Dallas felony courts have to get their act together
The presiding judge’s slam on commissioners misses the mark.
The ongoing dispute between a couple of Dallas County commissioners and the majority of the local felony court judges hit a new low recently.
After Commissioners John Wiley Price and J.J. Koch again complained in an open meeting that the growing jail population was largely the judges’ fault, 13 of them fired back with a snarky letter to this newspaper accusing the commissioners, basically, of not knowing what they were talking about.
The commissioners are “devoid of an understanding of court processes and procedures,” said the letter, signed by state District Judge Stephanie Huff, who presides over the felony courts, and co-signed by a majority of her colleagues. Only four of them — Nancy Kennedy, Tina Clinton, Brandon Birmingham and Hector Garza — opted not to sign it.
Our guess is that’s because they were busy working, as they have some of the highest case disposition rates among the felony judges these days.
Plainly, that’s really at the center of the controversy at so-called Crowley High, as some courthouse regulars call the Frank Crowley Courts Building: Some judges simply appear to be working harder and more efficiently than others. This is a big problem given the overall backlog of about 20,000 cases clogging up the felony dockets as of July 31, according to the Texas Office of Court Administration.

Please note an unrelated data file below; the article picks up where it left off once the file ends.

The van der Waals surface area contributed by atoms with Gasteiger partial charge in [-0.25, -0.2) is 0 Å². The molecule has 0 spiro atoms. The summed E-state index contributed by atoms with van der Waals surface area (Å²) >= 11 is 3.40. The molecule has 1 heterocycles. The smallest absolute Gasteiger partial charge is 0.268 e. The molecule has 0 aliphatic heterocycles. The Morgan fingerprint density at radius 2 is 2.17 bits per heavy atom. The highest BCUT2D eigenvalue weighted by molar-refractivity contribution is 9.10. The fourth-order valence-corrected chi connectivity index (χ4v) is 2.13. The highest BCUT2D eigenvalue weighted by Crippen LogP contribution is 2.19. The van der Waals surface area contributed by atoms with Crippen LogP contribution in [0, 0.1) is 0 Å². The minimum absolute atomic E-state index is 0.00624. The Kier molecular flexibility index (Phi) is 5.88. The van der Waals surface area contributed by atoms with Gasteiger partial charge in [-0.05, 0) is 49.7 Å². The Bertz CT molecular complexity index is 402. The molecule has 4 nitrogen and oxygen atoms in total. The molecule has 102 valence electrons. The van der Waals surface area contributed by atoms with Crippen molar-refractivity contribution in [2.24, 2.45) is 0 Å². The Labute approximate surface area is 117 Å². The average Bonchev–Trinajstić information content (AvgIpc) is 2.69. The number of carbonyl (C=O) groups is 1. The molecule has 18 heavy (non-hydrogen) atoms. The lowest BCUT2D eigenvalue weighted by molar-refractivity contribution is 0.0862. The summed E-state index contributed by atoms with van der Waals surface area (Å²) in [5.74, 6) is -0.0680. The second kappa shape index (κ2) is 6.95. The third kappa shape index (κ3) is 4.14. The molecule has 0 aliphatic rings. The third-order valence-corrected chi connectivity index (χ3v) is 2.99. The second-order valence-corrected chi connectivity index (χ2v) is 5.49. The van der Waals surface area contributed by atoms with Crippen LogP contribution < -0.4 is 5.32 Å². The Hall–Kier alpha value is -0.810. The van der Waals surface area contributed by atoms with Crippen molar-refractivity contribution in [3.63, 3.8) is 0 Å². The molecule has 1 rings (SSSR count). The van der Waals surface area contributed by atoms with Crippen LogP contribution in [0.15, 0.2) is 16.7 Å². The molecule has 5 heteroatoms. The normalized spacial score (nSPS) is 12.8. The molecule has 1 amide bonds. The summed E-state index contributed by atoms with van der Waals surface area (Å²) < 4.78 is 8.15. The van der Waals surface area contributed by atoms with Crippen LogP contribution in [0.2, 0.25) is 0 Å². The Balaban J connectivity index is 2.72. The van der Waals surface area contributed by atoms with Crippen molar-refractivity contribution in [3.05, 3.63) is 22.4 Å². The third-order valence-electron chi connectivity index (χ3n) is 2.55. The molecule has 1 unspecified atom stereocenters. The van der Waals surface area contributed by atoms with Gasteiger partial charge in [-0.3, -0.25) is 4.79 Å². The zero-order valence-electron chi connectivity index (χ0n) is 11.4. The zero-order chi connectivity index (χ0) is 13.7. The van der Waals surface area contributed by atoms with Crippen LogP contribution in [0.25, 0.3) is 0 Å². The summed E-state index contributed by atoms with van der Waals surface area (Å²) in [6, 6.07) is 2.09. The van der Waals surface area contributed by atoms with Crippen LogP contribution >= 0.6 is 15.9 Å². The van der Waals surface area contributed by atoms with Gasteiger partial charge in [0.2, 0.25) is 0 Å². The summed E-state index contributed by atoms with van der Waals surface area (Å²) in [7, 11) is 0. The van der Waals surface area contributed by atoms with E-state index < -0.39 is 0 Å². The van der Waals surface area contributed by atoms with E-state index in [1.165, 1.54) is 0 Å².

That’s borne out when one looks at how many cases each judge is disposing of each month. Through July of this year, the felony judges on average disposed of a total of 1,176 cases per court. But there’s wide disparity between the judges. On the low end, one has disposed of just 961. Another has the most, with 1,497 so far.
Earlier this month, Price and Koch zeroed in on the swelling jail population as the latest costly and regrettable byproduct of the slow moving wheels of justice.
Again, court-by-court data sheds light on the disparity in court efficiency. We obtained a draft this week of the most recent report of court performance by the County Office of Budget and Evaluation. It shows that in 2021 jail costs associated with the 17 felony courts ballooned to $59.6 million, up from $47.4 million in 2020.
In their letter to this newspaper, the judges pointed to the many factors that affect how long an inmate stays in jail, and we acknowledge that many of those factors are out of the courts’ control. The felony judges can’t do much while the district attorney’s office waits for charges to be filed or forensic reports to be completed so that the suspect’s case can be brought before a grand jury.
Still, the backlog of indicted, pending cases should be handled as quickly as possible once they land in a court, and we worry they’re not. We, like Price and Koch, hear that some felony judges take their jobs more seriously than others.
That’s a shame, and that has to change.
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